If you’re really keen to learn the language then there are plenty of great places to do just that all over the country, from short lessons to entire courses. For me though the best way to learn a language is to absorb yourself in a country – gradually the strings of unintelligible sentences start to break down into words and once you’ve heard the word enough times to repeat it, ask what it is and that’s your word for the day…
The Written Word
You need to know around a couple of thousand Chinese characters to be able to read a newspaper and learning to write Chinese takes years of study. However, even for the short-term visitor there is insight found through understanding a few of the characters. The Chinese written language was originally a pictographic language and this can still be seen in some of its more elemental symbols such as fire, middle and mountain. In 1956 as part of Chairman Mao’s drive to increase literacy, the Chinese written form was simplified and thousands of characters were lost or altered.
This system has indeed facilitated learning but in Hong Kong and Taiwan the original characters remain in use and are admired for their elegance and sense of history. As a language without an alphabet Chinese has to adapt itself and create new character combinations to deal with modern inventions. Thus train literally translates as fire-car and computer means electric brain!
Chinese has been Romanized into a system called pinyin (spellsound) which also incorporates the tones and is far more effective than the dated Wade-Giles transliteration still used in Taiwan. Many of the letters are pronounced in the same or a similar way to their English sound, however there are a few notable exceptions: c (ts, thus cun is tsun) / q (ch, thus qin is Chin) / x (sh, thus xie xie is she she) / z (ds, thus zai is dsai), zh (j, thus zhong is jong).
Chinese grammar offers some light relief from the complexity of the tonal and written language and is fairly simple compared with English. Sentence order generally follows the subject verb object format and a few basic words offer the key to changing tenses and altering sentences from statements to questions or demands.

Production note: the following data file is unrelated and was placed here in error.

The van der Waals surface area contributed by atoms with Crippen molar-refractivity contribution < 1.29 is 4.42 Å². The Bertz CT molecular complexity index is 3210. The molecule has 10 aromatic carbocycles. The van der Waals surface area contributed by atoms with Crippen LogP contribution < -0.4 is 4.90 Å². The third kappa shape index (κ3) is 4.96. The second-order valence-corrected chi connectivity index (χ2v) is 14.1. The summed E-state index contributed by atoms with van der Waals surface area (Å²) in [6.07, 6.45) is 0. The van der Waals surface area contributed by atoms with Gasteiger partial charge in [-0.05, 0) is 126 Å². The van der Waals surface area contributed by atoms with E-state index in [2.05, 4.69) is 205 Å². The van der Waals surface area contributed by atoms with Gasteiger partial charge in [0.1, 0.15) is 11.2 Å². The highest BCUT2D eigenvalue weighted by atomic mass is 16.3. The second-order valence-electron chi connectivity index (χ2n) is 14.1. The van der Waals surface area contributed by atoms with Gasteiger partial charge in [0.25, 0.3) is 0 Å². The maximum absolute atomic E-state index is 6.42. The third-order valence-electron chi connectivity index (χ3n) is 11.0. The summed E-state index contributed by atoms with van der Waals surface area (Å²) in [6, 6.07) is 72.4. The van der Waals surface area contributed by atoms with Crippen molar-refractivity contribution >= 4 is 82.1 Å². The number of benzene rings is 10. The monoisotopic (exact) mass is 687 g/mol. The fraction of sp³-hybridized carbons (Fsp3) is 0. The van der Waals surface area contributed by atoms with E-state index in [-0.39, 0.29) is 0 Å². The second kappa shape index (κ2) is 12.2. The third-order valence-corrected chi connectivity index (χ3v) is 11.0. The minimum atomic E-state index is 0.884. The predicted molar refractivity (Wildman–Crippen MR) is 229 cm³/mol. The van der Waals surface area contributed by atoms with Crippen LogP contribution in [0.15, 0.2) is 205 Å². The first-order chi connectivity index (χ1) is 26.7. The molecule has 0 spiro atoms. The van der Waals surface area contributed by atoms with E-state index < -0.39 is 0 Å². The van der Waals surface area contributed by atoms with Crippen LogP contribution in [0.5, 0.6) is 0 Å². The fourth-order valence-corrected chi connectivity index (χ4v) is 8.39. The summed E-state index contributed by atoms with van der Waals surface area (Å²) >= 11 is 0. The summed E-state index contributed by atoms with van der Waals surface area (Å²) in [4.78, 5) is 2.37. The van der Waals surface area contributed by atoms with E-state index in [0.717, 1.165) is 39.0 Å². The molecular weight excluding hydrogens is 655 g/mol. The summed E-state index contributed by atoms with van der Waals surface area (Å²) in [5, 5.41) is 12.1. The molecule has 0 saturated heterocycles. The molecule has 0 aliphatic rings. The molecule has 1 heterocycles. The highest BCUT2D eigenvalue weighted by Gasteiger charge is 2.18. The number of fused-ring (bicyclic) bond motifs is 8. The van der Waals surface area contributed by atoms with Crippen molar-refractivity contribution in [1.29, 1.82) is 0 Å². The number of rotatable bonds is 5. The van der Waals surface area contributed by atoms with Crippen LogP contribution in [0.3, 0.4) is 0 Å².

If ma is added to the end of any sentence it makes it into a question (ni yao ma = “Do you want?”), or alternatively the verb can simply be repeated after a negative (ni yao bu yao = you want not want meaning “Do you want?”). There is no conjugation of verbs and to change tenses you simply start the sentence with the relevant one of the following (yiqian or zhiqian=before/ yi hou or wei lai=after or in the future).
Chinese finger counting
The presence of numerous mutually unintelligible local dialects has led to the development of an easy system of finger counting in China. Memorize the hand signals below (from left to right, they represent the numbers one to 10) and you’re all set for a hard day of bargaining at the markets.
Chinese finger counting
Chinese basic words & phrases: meeting people, food, restaurants, hotels,…
Chinese basic words: figures, months, emergency
Beijing & Chengde glossary
Xi’an Chinese glossary
Guangzhou & Shenzhen glossary
Shanghai & Suzhou glossary
Chongqing & Three Gorges glossary
Yangshuo & Longji glossary
Guilin Chinese glossary